Testing in Progress
The City of Richardson is currently conducting a study on Greenville Avenue from Campbell Road to Jackson Street for potential mobility improvements. As part of this project, a temporary demonstration of pedestrian and bicycle improvements will be installed. The purpose of this temporary demonstration project is to test the effectiveness of the improvements and collect data to better inform our decision-making process to potentially install improvements permanently. This project is partially funded by a grant from AARP. Below is a project timeline for the study.
- May 15 - May 21, 2019 – Initial data collection period: traffic counts/speeds recorded; pedestrian activities surveyed
- August 30, 2019 – Additional traffic study conducted for vehicle speeds at the DART Arapaho Center Station
- September 5, 2019 – Construction begins on new crosswalk at DART Arapaho Center Station
- September 9, 2019 – Deployment of barricades to test lane reductions
- September 24 – September 27, 2019 – Installation of bike lanes and crosswalk using temporary paint
- September 28, 2019 – Barricades removed following the installation of bike lanes
- October 7 – October 14, 2019 – Post data collection period: traffic counts/speeds recorded; pedestrian activities surveyed
- October 17, 2019, 4pm-6:30pm – Greenville Avenue Road Reveal event at Arapaho Center Station.
- November 18, 2019 – Report to City Council
We want to hear from you about the Greenville Avenue Demonstration Project! Please take this short survey and tell us what you think.
A key placemaking strategy identified in the Collins-Arapaho TOD and Innovation District Study is to redesign key streets for better mobility. Many streets in the District have excess capacity; Greenville Avenue for example is designed for 3 times the capacity it needs given current traffic counts. Redesigning these types of key street to make it easier to get around the District without a car will support greater activity.
Evaluating street capacity vs. usage can help identify where opportunities for mobility improvements exist. If volumes are far lower than available capacity, there is space to fill in the gaps with other transportation needs, such as pedestrian and bike improvements. Greenville Avenue was designed to carry many more vehicles than currently use it and was designed to have a capacity of 45,000 vehicles per day. Today, it has a usage between 11,000 (north of the DART Arapaho Center Station) and 13,000 (south of Arapaho Road) vehicles per day. Historically dating back to 1987, the highest average count of vehicles per day on Greenville Avenue occurred in 1988 with 18,734. Because of this low volume, this was a street that was identified for potential bike and pedestrian improvements.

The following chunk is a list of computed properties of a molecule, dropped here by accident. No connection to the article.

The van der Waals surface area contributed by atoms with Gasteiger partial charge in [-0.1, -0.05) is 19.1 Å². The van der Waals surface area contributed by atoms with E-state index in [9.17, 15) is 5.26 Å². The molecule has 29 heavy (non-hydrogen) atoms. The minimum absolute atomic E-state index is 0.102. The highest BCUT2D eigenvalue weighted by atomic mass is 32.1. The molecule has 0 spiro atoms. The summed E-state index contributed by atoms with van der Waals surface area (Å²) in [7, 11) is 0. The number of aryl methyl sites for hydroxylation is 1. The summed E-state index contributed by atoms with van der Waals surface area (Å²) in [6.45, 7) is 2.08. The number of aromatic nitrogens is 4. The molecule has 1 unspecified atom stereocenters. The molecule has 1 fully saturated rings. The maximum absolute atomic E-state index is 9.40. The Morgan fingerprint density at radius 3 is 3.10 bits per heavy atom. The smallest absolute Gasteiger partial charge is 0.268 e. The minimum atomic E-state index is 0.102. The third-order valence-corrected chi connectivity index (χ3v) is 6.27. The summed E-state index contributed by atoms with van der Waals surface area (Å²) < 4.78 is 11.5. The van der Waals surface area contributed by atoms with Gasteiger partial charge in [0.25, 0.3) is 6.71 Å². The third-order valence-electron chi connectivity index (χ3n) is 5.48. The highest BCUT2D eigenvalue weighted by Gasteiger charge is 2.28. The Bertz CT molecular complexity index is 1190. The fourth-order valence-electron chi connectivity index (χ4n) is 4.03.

In 2019, the City of Richardson was awarded a grant from AARP as part of the AARP Community Challenge Program to install temporary mobility improvements along Greenville Avenue. The AARP Community Challenge grant program is part of the nationwide AARP Livable Communities initiative that helps communities become great places to live for residents of all ages. The program is intended to help communities make immediate improvements and jump-start long-term progress in support of residents of all ages and abilities.
This grant will fund a temporary demonstration project to improve the connectivity, mobility and safety around the Arapaho Center Station. Temporary on-street bike lanes will be installed on Greenville Avenue from Campbell Road to Jackson Street, connecting the Core District, Chinatown, and Eastside to the Arapaho Center Station.
In addition, as part of this AARP grant a temporary at-grade crosswalk will be installed at the light rail station as a secondary point of access to the underground tunnel to improve the connectivity and access for transit riders of all ages and abilities. Currently, transit riders must use the underground tunnel to access the DART bus station, parking, or business in the Innovation District. The existing underground tunnel, ramps, and stairs can be challenging for those with impediments to mobility, and this AARP demonstration will test the effectiveness of an at-grade crosswalk and the preference of transit riders.
The duration of the temporary demonstration is approximately 60 days. Following this, City Council will evaluate the project’s effectiveness and any potential permanent improvements. If proven successful, the lanes and crossing will be made permanent by July 2020, funded by a grant from the “Made To Move” program. For more information about this program, click here.
For questions about this project, please contact firstname.lastname@example.org.